Tea Tree Oil
Tea tree oil is from leaves of a plant native to Australia. Studies show that tea tree oil has antiseptic qualities. For most people, using herbal creams containing tea tree oil helps to relieve the scalp psoriasis. However, some people may be allergic to tea tree oil.
Although research on the antioxidant and powerful anti-inflammatory properties of turmeric is still on-going, some studies show curcumin, an active ingredient of turmeric, has the ability to alter gene expression and this is the reason turmeric is very useful in minimizing psoriasis flares. Ideal creams contain about 1.5% turmeric. Click here to continue reading this article.
Capsaicin is another natural remedy that can be added to this list, which comes from NaturalLivingIdeas.com. The natural chemical that makes hot peppers hot – is a common ingredient found in over-the-counter pain creams and ointments. Because capsaicin works by overloading pain transmitters, applying capsaicin-based treatments to skin affected by psoriasis will (for most people) cause intense burning initially, rapidly followed by relief of both pain and itching.
Capsaicin creams and ointments also have the potential to reduce redness and inflammation, as well as to help reduce the severity of future flare-ups.
As always, we recommend that you consult with your physician before starting any new psoriasis treatment – even an over the counter remedy like capsaicin cream – as these products often have adverse reactions with other medications.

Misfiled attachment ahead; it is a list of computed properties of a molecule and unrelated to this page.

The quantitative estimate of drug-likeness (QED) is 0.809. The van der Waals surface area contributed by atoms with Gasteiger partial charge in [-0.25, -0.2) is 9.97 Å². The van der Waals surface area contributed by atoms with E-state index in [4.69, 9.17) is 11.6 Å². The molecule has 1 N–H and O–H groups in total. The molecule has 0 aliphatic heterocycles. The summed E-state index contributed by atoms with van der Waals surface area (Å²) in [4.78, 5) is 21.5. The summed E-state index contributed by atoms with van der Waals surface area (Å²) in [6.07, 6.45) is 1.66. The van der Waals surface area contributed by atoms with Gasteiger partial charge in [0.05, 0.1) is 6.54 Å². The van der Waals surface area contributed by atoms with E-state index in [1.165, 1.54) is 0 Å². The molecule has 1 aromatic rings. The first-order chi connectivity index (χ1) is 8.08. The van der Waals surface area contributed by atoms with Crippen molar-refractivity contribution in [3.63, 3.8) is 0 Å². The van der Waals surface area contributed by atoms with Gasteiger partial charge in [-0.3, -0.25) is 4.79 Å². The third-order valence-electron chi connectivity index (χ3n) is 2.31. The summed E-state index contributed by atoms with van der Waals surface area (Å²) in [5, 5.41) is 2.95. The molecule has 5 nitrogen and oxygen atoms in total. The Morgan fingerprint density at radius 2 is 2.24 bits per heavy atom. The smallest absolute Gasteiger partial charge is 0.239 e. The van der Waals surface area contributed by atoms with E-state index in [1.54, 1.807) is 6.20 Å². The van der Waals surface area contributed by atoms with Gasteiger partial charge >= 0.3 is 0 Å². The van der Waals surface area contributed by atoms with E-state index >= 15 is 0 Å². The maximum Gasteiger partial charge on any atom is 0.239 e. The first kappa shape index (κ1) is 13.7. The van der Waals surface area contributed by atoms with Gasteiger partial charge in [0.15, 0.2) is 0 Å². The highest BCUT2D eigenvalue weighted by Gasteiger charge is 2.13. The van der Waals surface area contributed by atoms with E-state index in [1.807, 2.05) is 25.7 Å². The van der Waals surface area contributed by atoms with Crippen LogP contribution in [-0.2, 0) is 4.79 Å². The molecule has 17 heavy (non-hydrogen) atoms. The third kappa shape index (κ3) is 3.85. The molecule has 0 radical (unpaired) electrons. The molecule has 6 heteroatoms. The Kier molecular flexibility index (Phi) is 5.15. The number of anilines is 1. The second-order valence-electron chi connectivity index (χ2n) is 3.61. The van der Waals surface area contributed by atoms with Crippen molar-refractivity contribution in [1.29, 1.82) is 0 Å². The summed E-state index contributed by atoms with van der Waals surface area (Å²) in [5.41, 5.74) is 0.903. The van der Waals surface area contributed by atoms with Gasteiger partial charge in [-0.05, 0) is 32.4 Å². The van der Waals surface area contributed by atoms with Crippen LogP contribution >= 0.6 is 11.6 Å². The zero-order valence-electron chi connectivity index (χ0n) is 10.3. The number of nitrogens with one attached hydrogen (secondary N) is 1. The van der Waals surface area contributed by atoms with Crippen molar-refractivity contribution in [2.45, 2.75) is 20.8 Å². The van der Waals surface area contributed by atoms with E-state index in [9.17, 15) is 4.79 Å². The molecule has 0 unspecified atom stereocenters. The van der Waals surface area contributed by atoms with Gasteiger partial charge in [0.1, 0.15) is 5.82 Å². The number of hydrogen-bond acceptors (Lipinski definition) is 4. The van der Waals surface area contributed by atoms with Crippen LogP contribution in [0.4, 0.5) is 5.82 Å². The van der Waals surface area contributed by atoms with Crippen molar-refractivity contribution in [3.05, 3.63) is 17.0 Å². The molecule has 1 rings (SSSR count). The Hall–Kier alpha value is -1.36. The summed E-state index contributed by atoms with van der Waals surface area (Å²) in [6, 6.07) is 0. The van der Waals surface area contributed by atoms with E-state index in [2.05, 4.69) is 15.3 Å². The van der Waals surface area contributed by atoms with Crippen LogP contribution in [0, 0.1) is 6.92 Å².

To make your own Capsaicin Ointment check out this recipe, which comes from the Everyday Roots Book.
Capsaicin Ointment Recipe
- 3 tablespoons of cayenne powder
- 1 cup of grapeseed oil (or any other oil like almond, olive, jojoba)
- 1/2 cup of grated beeswax
- A double boiler
- glass jar with a tightly fitting lid
- Mix together 3 tablespoons of cayenne powder with 1 cup of your oil of choice and heat in a double boiler for 5-10 minutes over medium heat.
- Stir in a 1/2 cup of grated beeswax and continue to stir until it has melted completely and everything is blended together.
- Chill the mixture in the refrigerator for 10 minutes, and then whisk together.
- Chill for another 10-15 and then whip again before putting it in a glass jar with a tightly fitting lid and storing in the refrigerator. It will keep for 1 ½ weeks-apply daily as needed for pain.
Remember: It’s best to wear gloves when handling any product containing capsaicin in order to avoid accidental contact with mucus membranes. To wash away capsaicin from skin, scrub with about 2 tablespoons of vegetable oil. Wipe away the oil with a dry cloth or paper napkin then scrub your still-dry skin with liquid dish soap to remove the rest of the oil. When you rinse away the soap, your skin should be capsaicin free.
Their website provides you with medical blogs, symptom checkers and patient forums. By promoting a happy, healthy lifestyle filled with love, laughter and natural habits, PositiveMed aims to uncover the brighter side of medical curiosity online.
Latest posts by PositivedMed (see all)
A quick note from our founder
Over the past year, my friend Dave at PaleoHacks has been working on a secret cookbook with world-renowned Le Cordon Bleu chef Peter Servold.
Well, today this new this new incredible Paleo Cookbook is finally available to be shipped right to your door for FREE
That’s right — as a special launch promotion, we’re offering our brand new Paleo fat loss cookbook to you for free (Chef Pete lost 60 lbs using these recipes!) — All you have to do is just cover a small shipping cost (international shipping is a bit more).
Get your FREE copy of Paleo Eats Here. (Grab this today, because we only ordered a small batch of these cookbooks for this freebie promotion, and they will sell out FAST!)→ Get The Free Cookbook